There was a lot of hype about the arrival of the Worthouse Drift Team in Formula Drift for the 2017 season. Two new drivers on the grid, two new cars and a lot of unknowns. James’ victory in Long Beach was proof for many that he could walk the walk, although for some, his immediate success was enough for them to overturn their longtime support, instead preferring to take the more trendy view of him being overhyped and his win being a one-off.
Some of the things that I heard and read after Long Beach certainly elicited a laugh or two, including one claiming he had an advantage because the car was right-hand drive. Others, who previously sung his praises were now chomping at the bit, eager for his failure. Wait until he gets to the ovals they said…
It just happened that Round 2 this year is an oval circuit, with the Orlando Speed World venue having swapped places with Road Atlanta in the Formula D schedule. One ex-Formula D competitor warned me in advance that OSW made Ireland’s Rosegreen – itself a tiny short oval in rural Tipperary – look like Talladega.
It was an over exaggeration, of course, but we were certainly a long way from the well groomed streets of Long Beach. Orlando is the first stop on a tour which takes in four corners of the United States, a trip across to Canada, along with a round in the heart of Texas. Leaving the familiarity of California behind, it felt like we were about to enter the real war for the Formula Drift Championship.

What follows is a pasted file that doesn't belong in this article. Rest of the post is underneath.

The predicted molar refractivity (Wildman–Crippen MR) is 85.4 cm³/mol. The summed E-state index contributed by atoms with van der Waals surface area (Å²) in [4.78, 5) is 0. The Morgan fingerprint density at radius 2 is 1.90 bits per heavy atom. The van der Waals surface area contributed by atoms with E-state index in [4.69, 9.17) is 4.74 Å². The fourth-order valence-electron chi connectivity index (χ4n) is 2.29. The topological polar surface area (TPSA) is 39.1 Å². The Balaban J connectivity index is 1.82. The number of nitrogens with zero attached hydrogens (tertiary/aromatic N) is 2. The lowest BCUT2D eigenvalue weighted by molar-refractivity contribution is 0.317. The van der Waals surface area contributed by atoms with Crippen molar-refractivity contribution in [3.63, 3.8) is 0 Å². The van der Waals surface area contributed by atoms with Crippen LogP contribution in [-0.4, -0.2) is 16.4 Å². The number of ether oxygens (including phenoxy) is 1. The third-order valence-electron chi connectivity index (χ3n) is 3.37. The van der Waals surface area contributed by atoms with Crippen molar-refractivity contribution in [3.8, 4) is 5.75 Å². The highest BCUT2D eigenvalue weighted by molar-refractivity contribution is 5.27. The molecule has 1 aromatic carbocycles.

It was certainly less glamorous in Florida, but we were not there for the scenery. By the time I arrived on Thursday morning, the Bridges Racing crew already had a foothold established in the paddock. With the Orlando round also being a Pro 2 event, it meant an extra day of practice for all Pro 1 competitors.
Drivers initiate on the back straight, running the track in clockwise fashion around the first bank. Judges have asked the drivers to ride the wall of the bank as much as possible, treating it like a giant outside clipping zone. There’s an inside clipping point towards the end of the bank, then drivers transition off the bank onto the bumpy infield portion of the track. Drivers will transition from left to right across the infield, hitting an inside clip at the end of the infield before riding the outside line on the flat bottom of the second turn. If any drivers push a tire up onto the bank of the second turn, there will be a deduction, while sliding the front tires up onto the bank will result in an “Incomplete Run” which is the new term for a zero-point run.
Overall, only 27 drivers were able to put up a score in Qualifying, which meant that the top five drivers would earn a bye in the first round. Dai Yoshihara came out tires blazing and laid down a 95-point first Qualifying run which would hold up as the top score on the table. Fredric Aasbo and Ryan Tuerck both earned scores of 93, with Aasbo earning the higher qualifying position by virtue of a higher secondary score of 90 points to Tuerck’s 89-point secondary score. Long Beach winner James Deane earned 92 points on his run, while Michael Essa rounded out the top five Qualifying order with a score of 91.
Robbie Nishida, who qualified in Long Beach, moved into his new Nissan GTR for this round but was unable to put up a qualifying score. Additionally, Faruk Kugay had some teething issues getting his BMW car prepped for the event and didn’t make the trip, while Georgy Chivchyan also was absent from this round. In their place, Taylor Hull made his Formula D Pro debut by qualifying 25th, and Kyle Mohan put down his first qualifying score of the season to earn the 27th qualifier position. Continue reading 2017 Formula DRIFT Orlando Top 32 Play-by-Play by Driving Line